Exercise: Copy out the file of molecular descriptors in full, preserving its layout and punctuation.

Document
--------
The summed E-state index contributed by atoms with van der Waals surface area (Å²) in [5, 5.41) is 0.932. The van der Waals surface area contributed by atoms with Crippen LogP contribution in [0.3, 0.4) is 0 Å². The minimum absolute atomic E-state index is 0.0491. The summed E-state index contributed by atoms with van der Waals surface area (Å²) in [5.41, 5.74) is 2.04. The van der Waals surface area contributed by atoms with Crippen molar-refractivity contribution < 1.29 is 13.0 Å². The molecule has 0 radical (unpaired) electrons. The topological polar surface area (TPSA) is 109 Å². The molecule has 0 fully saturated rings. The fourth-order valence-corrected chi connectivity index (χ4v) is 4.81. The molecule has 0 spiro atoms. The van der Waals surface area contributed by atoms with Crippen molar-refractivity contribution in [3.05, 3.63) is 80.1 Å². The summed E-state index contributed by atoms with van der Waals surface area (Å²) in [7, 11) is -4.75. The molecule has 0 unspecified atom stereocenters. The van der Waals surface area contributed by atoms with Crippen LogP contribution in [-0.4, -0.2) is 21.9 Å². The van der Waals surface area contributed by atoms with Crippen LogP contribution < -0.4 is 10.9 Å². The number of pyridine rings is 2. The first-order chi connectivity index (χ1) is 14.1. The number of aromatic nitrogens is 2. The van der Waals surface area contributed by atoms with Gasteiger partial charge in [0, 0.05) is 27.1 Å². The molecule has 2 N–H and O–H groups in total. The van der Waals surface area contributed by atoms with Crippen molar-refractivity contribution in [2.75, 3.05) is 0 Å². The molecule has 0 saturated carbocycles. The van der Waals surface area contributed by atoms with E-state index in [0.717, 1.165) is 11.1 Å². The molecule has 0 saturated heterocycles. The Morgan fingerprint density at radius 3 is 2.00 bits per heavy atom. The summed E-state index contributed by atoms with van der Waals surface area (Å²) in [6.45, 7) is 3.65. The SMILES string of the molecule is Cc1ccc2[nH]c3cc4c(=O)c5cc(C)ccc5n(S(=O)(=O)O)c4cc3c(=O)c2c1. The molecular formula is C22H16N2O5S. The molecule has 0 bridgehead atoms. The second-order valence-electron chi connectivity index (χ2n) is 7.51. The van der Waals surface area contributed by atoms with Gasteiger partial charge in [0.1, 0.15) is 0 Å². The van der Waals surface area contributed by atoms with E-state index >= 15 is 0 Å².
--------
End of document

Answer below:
The summed E-state index contributed by atoms with van der Waals surface area (Å²) in [5, 5.41) is 0.932. The van der Waals surface area contributed by atoms with Crippen LogP contribution in [0.3, 0.4) is 0 Å². The minimum absolute atomic E-state index is 0.0491. The summed E-state index contributed by atoms with van der Waals surface area (Å²) in [5.41, 5.74) is 2.04. The van der Waals surface area contributed by atoms with Crippen molar-refractivity contribution < 1.29 is 13.0 Å². The molecule has 0 radical (unpaired) electrons. The topological polar surface area (TPSA) is 109 Å². The molecule has 0 fully saturated rings. The fourth-order valence-corrected chi connectivity index (χ4v) is 4.81. The molecule has 0 spiro atoms. The van der Waals surface area contributed by atoms with Crippen molar-refractivity contribution in [3.05, 3.63) is 80.1 Å². The summed E-state index contributed by atoms with van der Waals surface area (Å²) in [7, 11) is -4.75. The molecule has 0 unspecified atom stereocenters. The van der Waals surface area contributed by atoms with Crippen LogP contribution in [-0.4, -0.2) is 21.9 Å². The van der Waals surface area contributed by atoms with Crippen LogP contribution < -0.4 is 10.9 Å². The number of pyridine rings is 2. The first-order chi connectivity index (χ1) is 14.1. The number of aromatic nitrogens is 2. The van der Waals surface area contributed by atoms with Gasteiger partial charge in [0, 0.05) is 27.1 Å². The molecule has 2 N–H and O–H groups in total. The van der Waals surface area contributed by atoms with Crippen molar-refractivity contribution in [2.75, 3.05) is 0 Å². The molecule has 0 saturated carbocycles. The van der Waals surface area contributed by atoms with E-state index in [0.717, 1.165) is 11.1 Å². The molecule has 0 saturated heterocycles. The Morgan fingerprint density at radius 3 is 2.00 bits per heavy atom. The summed E-state index contributed by atoms with van der Waals surface area (Å²) in [6.45, 7) is 3.65. The SMILES string of the molecule is Cc1ccc2[nH]c3cc4c(=O)c5cc(C)ccc5n(S(=O)(=O)O)c4cc3c(=O)c2c1. The molecular formula is C22H16N2O5S. The molecule has 0 bridgehead atoms. The second-order valence-electron chi connectivity index (χ2n) is 7.51. The van der Waals surface area contributed by atoms with Gasteiger partial charge in [0.1, 0.15) is 0 Å². The van der Waals surface area contributed by atoms with E-state index >= 15 is 0 Å².